In Paris, as in New York and Berlin, NGOs spoke in unison on December 18 to encourage the international community to endorse an “immediate and lasting ceasefire” in the Gaza Strip, where he Israeli army continues its bombings in retaliation for the attack perpetrated on October 7 by Hamas. In the hours that follow, the United Nations Security Council must decide on a new text calling for an “urgent and lasting cessation of hostilities”, after a previous aborted attempt ten days earlier.
Non-governmental organizations are warning of an unprecedented humanitarian catastrophe affecting the lives of 2.3 million Palestinians. On the medical front, after two months of bombing, doctors are struggling to set up an effective care system. Faced with a massive influx of wounded – 50,000 in mid-December, according to the Ministry of Health in Gaza, managed by Hamas – the lack of beds or medicine makes the situation critical. And difficult to treat under the bombs. “I’m afraid that we will get used to it and find it normal to bomb hospitals,” worries Joël Weiler, general director of Médecins Du Monde during a press conference organized jointly by the NGOs this December 18, who assure that “25 of the 36 hospitals are destroyed”.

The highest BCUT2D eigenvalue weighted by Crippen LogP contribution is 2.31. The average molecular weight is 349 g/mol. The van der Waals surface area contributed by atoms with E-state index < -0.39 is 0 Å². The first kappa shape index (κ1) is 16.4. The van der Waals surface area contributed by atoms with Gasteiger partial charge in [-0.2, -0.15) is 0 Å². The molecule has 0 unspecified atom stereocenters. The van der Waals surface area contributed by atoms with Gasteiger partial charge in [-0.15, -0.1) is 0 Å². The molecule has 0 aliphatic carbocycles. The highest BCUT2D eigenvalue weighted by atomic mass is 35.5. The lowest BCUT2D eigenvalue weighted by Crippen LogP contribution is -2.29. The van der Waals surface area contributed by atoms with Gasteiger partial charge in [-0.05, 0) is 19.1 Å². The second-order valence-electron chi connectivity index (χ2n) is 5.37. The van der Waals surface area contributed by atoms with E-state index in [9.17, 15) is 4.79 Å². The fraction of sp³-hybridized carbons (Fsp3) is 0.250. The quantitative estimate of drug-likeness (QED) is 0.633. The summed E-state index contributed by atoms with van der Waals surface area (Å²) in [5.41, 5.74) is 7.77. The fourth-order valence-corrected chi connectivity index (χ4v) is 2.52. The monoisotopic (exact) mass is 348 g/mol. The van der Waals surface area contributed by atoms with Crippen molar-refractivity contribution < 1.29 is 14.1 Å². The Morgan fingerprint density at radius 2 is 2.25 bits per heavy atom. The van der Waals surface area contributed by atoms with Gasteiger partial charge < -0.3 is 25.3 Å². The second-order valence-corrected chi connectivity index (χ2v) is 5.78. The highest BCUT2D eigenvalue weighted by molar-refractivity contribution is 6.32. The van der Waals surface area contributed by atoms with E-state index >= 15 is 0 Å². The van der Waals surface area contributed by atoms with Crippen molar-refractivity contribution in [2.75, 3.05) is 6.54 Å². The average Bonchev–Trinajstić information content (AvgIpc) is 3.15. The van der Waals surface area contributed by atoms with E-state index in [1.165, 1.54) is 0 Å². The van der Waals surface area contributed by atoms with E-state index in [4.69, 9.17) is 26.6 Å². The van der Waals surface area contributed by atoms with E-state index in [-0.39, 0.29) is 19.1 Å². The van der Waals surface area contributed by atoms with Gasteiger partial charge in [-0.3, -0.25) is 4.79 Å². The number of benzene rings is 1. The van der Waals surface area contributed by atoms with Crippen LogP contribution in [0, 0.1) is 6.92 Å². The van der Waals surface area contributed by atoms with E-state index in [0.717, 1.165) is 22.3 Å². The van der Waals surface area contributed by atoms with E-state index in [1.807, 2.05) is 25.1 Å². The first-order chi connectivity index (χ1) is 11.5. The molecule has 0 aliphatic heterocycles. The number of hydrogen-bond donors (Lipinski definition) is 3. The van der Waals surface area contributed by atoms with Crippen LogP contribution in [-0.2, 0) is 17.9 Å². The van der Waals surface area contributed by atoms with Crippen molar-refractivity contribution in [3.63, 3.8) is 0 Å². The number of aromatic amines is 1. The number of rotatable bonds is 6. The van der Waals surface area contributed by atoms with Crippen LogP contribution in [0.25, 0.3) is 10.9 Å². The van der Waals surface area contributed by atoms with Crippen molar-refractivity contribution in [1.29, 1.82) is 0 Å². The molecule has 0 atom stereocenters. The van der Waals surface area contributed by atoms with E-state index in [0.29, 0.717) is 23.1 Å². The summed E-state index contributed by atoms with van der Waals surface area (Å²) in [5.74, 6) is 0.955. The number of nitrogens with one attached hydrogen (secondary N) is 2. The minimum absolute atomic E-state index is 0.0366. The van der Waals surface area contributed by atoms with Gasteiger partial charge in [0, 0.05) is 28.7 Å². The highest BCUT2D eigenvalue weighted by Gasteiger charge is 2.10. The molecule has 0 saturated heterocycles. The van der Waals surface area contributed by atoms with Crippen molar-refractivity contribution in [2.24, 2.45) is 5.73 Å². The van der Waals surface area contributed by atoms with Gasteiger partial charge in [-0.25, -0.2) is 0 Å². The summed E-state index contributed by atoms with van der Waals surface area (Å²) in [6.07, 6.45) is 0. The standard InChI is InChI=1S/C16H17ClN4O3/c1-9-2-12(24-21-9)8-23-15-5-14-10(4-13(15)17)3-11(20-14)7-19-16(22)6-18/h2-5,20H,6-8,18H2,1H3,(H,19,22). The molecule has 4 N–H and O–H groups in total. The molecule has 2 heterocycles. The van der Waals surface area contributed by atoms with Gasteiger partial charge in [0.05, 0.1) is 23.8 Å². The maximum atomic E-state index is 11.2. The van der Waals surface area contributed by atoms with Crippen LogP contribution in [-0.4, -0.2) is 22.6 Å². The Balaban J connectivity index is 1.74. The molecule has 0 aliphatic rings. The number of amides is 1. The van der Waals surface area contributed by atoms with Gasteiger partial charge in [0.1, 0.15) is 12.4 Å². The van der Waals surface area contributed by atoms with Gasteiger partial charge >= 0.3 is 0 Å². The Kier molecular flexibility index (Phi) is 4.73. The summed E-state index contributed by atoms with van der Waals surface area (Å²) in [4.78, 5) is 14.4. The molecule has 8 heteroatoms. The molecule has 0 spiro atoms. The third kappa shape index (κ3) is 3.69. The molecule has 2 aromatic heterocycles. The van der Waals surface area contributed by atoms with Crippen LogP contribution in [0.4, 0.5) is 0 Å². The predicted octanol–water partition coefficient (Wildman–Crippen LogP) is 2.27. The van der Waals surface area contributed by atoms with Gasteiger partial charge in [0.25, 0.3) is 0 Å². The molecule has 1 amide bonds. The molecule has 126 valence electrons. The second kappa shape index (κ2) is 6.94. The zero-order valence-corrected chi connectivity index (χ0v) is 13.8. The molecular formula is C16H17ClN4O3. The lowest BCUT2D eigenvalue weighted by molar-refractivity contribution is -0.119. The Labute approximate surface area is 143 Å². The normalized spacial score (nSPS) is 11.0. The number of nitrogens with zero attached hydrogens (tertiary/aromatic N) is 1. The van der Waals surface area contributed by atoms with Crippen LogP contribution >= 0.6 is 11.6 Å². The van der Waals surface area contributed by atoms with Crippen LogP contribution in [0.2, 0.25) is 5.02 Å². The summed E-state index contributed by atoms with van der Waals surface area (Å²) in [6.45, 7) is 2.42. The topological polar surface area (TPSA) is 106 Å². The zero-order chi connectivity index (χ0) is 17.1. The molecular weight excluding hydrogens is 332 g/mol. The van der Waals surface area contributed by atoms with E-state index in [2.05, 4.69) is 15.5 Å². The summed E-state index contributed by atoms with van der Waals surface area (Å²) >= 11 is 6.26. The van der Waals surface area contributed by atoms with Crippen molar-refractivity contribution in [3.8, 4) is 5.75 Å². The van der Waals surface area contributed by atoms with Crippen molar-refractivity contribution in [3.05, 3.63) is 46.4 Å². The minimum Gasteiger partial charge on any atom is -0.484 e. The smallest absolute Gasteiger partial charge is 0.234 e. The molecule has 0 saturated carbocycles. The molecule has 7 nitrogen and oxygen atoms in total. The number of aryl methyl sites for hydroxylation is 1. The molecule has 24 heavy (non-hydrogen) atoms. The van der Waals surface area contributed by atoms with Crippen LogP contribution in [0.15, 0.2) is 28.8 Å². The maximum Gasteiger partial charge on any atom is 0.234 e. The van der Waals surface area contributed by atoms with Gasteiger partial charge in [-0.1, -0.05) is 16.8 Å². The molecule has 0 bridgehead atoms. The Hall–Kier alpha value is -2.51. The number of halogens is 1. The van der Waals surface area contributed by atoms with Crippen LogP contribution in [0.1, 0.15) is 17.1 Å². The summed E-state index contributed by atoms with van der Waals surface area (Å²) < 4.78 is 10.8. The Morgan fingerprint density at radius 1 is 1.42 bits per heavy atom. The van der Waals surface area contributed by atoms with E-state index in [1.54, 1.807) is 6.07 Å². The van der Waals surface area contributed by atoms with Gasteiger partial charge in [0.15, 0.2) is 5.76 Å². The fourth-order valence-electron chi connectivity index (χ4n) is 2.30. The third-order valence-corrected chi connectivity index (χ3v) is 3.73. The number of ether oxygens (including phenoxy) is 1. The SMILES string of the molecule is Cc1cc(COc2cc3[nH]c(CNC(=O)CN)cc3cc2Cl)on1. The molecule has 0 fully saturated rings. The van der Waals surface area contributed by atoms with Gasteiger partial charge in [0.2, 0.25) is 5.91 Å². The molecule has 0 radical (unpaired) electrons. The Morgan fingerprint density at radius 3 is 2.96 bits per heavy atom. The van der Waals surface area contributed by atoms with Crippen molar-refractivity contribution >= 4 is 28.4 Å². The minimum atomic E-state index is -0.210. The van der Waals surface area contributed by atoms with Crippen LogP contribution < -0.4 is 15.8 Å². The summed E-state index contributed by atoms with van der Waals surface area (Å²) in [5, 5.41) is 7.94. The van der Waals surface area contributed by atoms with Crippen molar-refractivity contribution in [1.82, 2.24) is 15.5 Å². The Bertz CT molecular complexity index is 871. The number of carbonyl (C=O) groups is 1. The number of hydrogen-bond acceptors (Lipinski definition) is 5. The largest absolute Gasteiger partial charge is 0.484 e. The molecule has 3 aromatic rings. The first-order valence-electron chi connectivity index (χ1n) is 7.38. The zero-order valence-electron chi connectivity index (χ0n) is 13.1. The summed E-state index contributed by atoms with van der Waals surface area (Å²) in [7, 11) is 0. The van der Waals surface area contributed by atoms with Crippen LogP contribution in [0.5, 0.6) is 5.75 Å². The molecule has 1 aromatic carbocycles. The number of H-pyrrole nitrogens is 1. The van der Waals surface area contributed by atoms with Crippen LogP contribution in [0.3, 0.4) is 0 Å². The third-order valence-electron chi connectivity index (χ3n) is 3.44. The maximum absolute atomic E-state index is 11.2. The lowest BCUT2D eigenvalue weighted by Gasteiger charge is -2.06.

Without forgetting the unsanitary living conditions endured by the Gazan population. Like the family of Jehad Abu Hassan, Franco-Palestinian coordinator for Première Urgence Internationale, who was able to be evacuated to France at the beginning of November. Since France, he remains hanging on his phone in the hope of receiving regular news from his loved ones. He is particularly worried about his 73-year-old older sister, forced to live on the street in Khan Younès (south of the territory). “I don’t even dare ask how they eat or drink,” he whispers. There, obtaining food is almost impossible when you have to queue for up to six hours to obtain water or beans – with humanitarian aid remaining blocked outside the enclave – while taking the risk of dying under a bombing.
A lasting truce would therefore allow these actors on the ground to transport essential supplies (water, food, medicine) and treat all the injured and patients suffering from illness. “If the international community fails to establish a ceasefire, our universal values based on human rights no longer have any meaning,” concludes Jehad Abu Hassan.